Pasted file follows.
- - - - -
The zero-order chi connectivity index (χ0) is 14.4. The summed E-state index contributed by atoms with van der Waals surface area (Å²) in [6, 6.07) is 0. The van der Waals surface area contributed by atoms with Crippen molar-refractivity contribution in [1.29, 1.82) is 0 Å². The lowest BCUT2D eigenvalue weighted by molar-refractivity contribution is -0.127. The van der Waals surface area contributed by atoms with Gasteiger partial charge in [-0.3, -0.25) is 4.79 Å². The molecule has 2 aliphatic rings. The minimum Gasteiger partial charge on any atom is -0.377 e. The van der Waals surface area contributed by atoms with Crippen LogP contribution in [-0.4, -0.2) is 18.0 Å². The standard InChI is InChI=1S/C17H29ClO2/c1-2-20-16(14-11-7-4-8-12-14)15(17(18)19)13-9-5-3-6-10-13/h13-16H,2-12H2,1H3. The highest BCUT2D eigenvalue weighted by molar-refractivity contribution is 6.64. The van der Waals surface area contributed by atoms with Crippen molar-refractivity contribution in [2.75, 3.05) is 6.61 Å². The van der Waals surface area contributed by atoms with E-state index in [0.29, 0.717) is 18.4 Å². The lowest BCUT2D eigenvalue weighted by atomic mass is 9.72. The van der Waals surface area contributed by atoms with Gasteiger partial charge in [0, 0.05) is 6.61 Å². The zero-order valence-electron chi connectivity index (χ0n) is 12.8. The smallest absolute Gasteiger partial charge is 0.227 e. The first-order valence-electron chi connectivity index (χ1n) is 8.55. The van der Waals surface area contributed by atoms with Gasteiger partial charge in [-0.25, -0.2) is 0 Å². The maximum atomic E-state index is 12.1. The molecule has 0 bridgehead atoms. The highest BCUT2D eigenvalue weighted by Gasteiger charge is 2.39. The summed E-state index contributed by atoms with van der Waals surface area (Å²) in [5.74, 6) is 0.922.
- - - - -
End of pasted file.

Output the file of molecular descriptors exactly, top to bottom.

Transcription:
The zero-order chi connectivity index (χ0) is 14.4. The summed E-state index contributed by atoms with van der Waals surface area (Å²) in [6, 6.07) is 0. The van der Waals surface area contributed by atoms with Crippen molar-refractivity contribution in [1.29, 1.82) is 0 Å². The lowest BCUT2D eigenvalue weighted by molar-refractivity contribution is -0.127. The van der Waals surface area contributed by atoms with Gasteiger partial charge in [-0.3, -0.25) is 4.79 Å². The molecule has 2 aliphatic rings. The minimum Gasteiger partial charge on any atom is -0.377 e. The van der Waals surface area contributed by atoms with Crippen LogP contribution in [-0.4, -0.2) is 18.0 Å². The standard InChI is InChI=1S/C17H29ClO2/c1-2-20-16(14-11-7-4-8-12-14)15(17(18)19)13-9-5-3-6-10-13/h13-16H,2-12H2,1H3. The highest BCUT2D eigenvalue weighted by molar-refractivity contribution is 6.64. The van der Waals surface area contributed by atoms with Crippen molar-refractivity contribution in [2.75, 3.05) is 6.61 Å². The van der Waals surface area contributed by atoms with E-state index in [0.29, 0.717) is 18.4 Å². The lowest BCUT2D eigenvalue weighted by atomic mass is 9.72. The van der Waals surface area contributed by atoms with Gasteiger partial charge in [0, 0.05) is 6.61 Å². The zero-order valence-electron chi connectivity index (χ0n) is 12.8. The smallest absolute Gasteiger partial charge is 0.227 e. The first-order valence-electron chi connectivity index (χ1n) is 8.55. The van der Waals surface area contributed by atoms with Gasteiger partial charge in [-0.25, -0.2) is 0 Å². The maximum atomic E-state index is 12.1. The molecule has 0 bridgehead atoms. The highest BCUT2D eigenvalue weighted by Gasteiger charge is 2.39. The summed E-state index contributed by atoms with van der Waals surface area (Å²) in [5.74, 6) is 0.922.